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Summary Chapter 44


Nancy would like to bring Fagin to justice, blaiming him for leading her down a bad path of crime. Yet, she can’t totally give up her associates.

She struggles with this conflict and gets paler with each passing day. Sometimes she is preoccupied. She occasionally laughs without reason. At other times, she is depressed and anxious.

Sunday night, Sikes is talking with Fagin. He laments that it is a perfect night for business, and yet there is nothing for them to do just now.

Nancy puts on her bonnet, intending to keep her promise to walk on the London Bridge at the appointed hour. Sikes is interested in where she is going, and he becomes suspicious with her evasive answers. He tells her she isn’t going out. She complains that she is ill and needs fresh air. He tells her to put her head out the window.

Sikes refuses to let her go. Nancy gets hysterical. Sikes threatens to set his dog on her. She remains insistent that she’d be allowed to go out. He drags her into a room and holds her down in a chair until midnight. She is exhausted by her struggles.

Sikes rejoins Fagin in the other room, wondering why she wanted to go out. He thought he had tamed her, but she is worse. He thinks she has the fever. He’ll bleed her if she acts like that again. He thinks being shut in all that time while he was ill affected her.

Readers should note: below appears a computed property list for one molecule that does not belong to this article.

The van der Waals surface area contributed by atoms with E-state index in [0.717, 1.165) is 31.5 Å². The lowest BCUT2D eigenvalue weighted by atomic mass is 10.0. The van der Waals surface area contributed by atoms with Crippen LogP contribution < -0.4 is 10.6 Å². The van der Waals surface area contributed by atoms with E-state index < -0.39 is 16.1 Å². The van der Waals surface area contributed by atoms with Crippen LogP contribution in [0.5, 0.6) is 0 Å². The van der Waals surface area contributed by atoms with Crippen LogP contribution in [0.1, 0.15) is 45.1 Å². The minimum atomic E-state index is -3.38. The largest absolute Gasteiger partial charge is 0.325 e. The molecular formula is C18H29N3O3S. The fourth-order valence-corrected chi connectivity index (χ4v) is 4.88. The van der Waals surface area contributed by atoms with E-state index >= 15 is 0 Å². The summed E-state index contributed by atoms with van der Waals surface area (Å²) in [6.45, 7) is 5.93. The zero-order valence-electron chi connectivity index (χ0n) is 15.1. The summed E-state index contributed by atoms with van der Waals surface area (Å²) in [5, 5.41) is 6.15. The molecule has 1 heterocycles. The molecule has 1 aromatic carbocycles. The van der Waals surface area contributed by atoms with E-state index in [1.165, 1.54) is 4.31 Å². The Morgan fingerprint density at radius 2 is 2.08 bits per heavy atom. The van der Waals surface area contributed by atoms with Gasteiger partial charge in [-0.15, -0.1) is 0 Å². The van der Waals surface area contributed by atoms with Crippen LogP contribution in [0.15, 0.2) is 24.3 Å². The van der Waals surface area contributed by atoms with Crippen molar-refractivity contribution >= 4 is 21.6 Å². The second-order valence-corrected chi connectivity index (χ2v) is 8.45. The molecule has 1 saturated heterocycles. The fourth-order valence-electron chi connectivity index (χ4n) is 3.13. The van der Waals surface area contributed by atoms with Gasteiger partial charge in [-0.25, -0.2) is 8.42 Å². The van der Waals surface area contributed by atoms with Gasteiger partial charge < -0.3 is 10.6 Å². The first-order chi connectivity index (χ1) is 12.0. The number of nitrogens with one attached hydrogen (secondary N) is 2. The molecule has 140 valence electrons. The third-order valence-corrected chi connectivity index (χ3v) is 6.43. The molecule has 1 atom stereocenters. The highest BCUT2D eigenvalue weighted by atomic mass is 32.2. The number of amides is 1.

Nancy reappears, eyes swollen—but she bursts into a fit of laughter as she rocks to and fro. Fagin asks for someone to light the way out. Sikes orders Nancy to do it.

Fagin asks Nancy what is wrong. He thinks Nancy behaves this way because Sikes treats her badly. He assures her that he is her friend and would avenge her of those who abuse her. Nancy is repelled by Fagin but conceals it.

Fagin thinks Nancy has a new friend. He had noticed her mood changes, her lack of interest in activities she had once been part of, and her insistence to leave at a particular hour. He wishes to ascertain this and acquire her for himself.

Fagin knows that if Nancy left, Sikes would maim or wound the object of her affection. He knows too much, and Fagin hopes to use Nancy to eliminate him. Fagin would have more control over Nancy if he induced her to commit the crime.

He wishes to find out who her new friend is so he can use it to blackmail her and get her to do what he wants. 

Charles Dickens